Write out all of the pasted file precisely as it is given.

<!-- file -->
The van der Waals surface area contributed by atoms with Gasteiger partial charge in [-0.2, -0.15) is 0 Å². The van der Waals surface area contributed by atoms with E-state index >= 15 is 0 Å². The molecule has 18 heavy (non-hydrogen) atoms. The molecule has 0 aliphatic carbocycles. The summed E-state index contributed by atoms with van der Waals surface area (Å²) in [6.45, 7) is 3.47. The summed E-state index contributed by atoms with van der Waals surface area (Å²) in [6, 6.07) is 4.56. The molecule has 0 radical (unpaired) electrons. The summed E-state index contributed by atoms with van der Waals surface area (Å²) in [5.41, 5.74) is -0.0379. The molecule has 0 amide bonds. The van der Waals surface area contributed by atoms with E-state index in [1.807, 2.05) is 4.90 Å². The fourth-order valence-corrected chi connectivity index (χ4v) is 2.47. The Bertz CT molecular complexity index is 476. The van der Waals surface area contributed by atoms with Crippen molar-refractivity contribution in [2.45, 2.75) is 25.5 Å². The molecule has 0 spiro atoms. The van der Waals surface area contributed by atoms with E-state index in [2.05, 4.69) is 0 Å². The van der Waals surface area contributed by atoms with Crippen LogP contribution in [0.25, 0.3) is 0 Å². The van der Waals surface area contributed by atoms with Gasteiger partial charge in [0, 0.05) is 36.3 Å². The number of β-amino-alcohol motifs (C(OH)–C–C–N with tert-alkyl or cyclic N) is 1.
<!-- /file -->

The van der Waals surface area contributed by atoms with Gasteiger partial charge in [-0.2, -0.15) is 0 Å². The van der Waals surface area contributed by atoms with E-state index >= 15 is 0 Å². The molecule has 18 heavy (non-hydrogen) atoms. The molecule has 0 aliphatic carbocycles. The summed E-state index contributed by atoms with van der Waals surface area (Å²) in [6.45, 7) is 3.47. The summed E-state index contributed by atoms with van der Waals surface area (Å²) in [6, 6.07) is 4.56. The molecule has 0 radical (unpaired) electrons. The summed E-state index contributed by atoms with van der Waals surface area (Å²) in [5.41, 5.74) is -0.0379. The molecule has 0 amide bonds. The van der Waals surface area contributed by atoms with E-state index in [1.807, 2.05) is 4.90 Å². The fourth-order valence-corrected chi connectivity index (χ4v) is 2.47. The Bertz CT molecular complexity index is 476. The van der Waals surface area contributed by atoms with Crippen molar-refractivity contribution in [2.45, 2.75) is 25.5 Å². The molecule has 0 spiro atoms. The van der Waals surface area contributed by atoms with E-state index in [2.05, 4.69) is 0 Å². The van der Waals surface area contributed by atoms with Crippen LogP contribution in [0.25, 0.3) is 0 Å². The van der Waals surface area contributed by atoms with Gasteiger partial charge in [0, 0.05) is 36.3 Å². The number of β-amino-alcohol motifs (C(OH)–C–C–N with tert-alkyl or cyclic N) is 1.